How well did law firm leaders’ projections about industry performance during the first half of 2017 reflect what actually happened? The first-half 2017 issue of the Citi Private Bank Law Firm Leaders Confidence Index, published in January, showed a slight increase in overall confidence levels in the industry. This increase was in large part driven by law firm leaders’ confidence in the outlook for their own firms. Comparing this first-half Law Firm Leaders Confidence report to the Citi Law Watch Quarterly Flash report for the first half, released in August, we found some accurate or near accurate predictions and some notable differences, particularly as to how well law firm leaders expected their firms to perform.
Citi Private Bank’s Law Firm Leaders Confidence Index (LFLCI) is a semi-annual, forward-looking measure of confidence levels within the legal industry. The first-half 2017 LFLCI values are based on a sample of 153 firms (66 Am Law 100 firms, 39 Second Hundred firms and 48 niche/boutique firms), with responses collected in October 2016. One response was accepted from each firm and was submitted by the firm’s managing partner, executive director, chief operating officer, chief financial officer or equivalent member of the management team. The result is a composite index that shows the relative level of overall confidence based on a series of component indices. For each index, 0 indicates very low confidence, 100 indicates neutrality, and 200 indicates extreme confidence. We then compared the first-half LFLCI projections with the actual first-half 2017 results, based on 165 firms (69 Am Law 100 firms, 48 Second Hundred firms and 48 niche/boutique firms) from the Citi Quarterly Flash survey conducted for the first half of 2017. Citi Private Bank provides financial services to more than 600 U.S. and U.K. law firms and more than 35,000 individual lawyers. In addition to the LFLCI and the Quarterly Flash survey, we conduct a more detailed annual survey. These reports, together with extensive discussions with law firm leaders, provide a comprehensive overview of current financial trends in the industry as well as forward-looking insight.
Overall confidence in the industry for first half of 2017 was 114, 2 points above the prior report. Contributing to the increase was a 4-point improvement in the global economy index to 97. It remained the only index in the report below neutral but the improvement contrasted with a one-point decline in the outlook for the U.S. economy index, to 110. No doubt the U.S. election was at the forefront of most people’s minds at the time the data was collected in October 2016, and perhaps contributed to the uncertain outlook for the U.S. economy. Of course, given the timing, the added uncertainty that came with the result of the election is not yet priced into the index.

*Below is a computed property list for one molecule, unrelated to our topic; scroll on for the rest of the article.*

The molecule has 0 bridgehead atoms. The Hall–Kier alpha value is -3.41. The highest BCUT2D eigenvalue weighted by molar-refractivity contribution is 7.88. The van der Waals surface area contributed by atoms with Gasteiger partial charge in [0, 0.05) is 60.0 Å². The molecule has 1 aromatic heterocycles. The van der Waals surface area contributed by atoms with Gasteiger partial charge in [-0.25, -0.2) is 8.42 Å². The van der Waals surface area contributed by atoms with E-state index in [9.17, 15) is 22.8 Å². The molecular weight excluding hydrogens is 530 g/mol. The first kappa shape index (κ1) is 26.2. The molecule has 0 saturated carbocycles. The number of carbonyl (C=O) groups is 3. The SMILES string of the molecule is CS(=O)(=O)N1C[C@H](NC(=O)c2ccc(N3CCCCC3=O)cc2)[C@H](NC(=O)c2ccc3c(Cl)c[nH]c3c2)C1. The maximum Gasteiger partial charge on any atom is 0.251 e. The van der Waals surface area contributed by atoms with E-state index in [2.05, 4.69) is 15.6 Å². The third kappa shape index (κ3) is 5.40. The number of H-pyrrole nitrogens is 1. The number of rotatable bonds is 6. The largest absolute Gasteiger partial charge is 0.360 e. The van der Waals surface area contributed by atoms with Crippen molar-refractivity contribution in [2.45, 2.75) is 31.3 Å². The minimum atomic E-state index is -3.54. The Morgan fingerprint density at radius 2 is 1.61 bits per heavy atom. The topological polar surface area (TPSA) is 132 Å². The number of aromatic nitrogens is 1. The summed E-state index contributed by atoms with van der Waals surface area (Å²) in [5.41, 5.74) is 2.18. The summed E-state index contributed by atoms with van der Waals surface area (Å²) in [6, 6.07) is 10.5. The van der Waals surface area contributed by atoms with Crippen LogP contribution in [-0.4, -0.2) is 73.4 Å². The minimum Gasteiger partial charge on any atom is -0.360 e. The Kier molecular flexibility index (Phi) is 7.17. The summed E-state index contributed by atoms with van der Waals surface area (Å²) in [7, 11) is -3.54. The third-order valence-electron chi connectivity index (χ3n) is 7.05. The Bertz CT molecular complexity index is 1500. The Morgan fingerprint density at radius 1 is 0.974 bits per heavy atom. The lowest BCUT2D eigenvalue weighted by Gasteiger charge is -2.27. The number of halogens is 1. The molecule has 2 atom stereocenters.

A major contributor to the increase in overall confidence was law firm leaders’ increasingly strong confidence in the outlook for their own firms. They continued to be particularly bullish with regard to demand, as that index had the second-highest value in the report at 130, up 3 points from the prior report. However, there was a notable difference in the predictions of law firm leaders and actual results. In our last article comparing projected versus actual results for the second half of 2016, we wrote about the “positive bias” evident in law firm leaders’ projections for their own firms. Up just 0.4 percent during the first half, 48 percent of firms saw demand decline, while only 10 percent of respondents projected a decline.
Confidence in revenue growth rose 3 points to 116, but we also saw differences between projected and actual performance. While the industry reported revenue growth of 4.9 percent, 35 percent of firms saw revenue decline—much higher than the 7 percent of firms that projected a decline in the first-half LFLCI.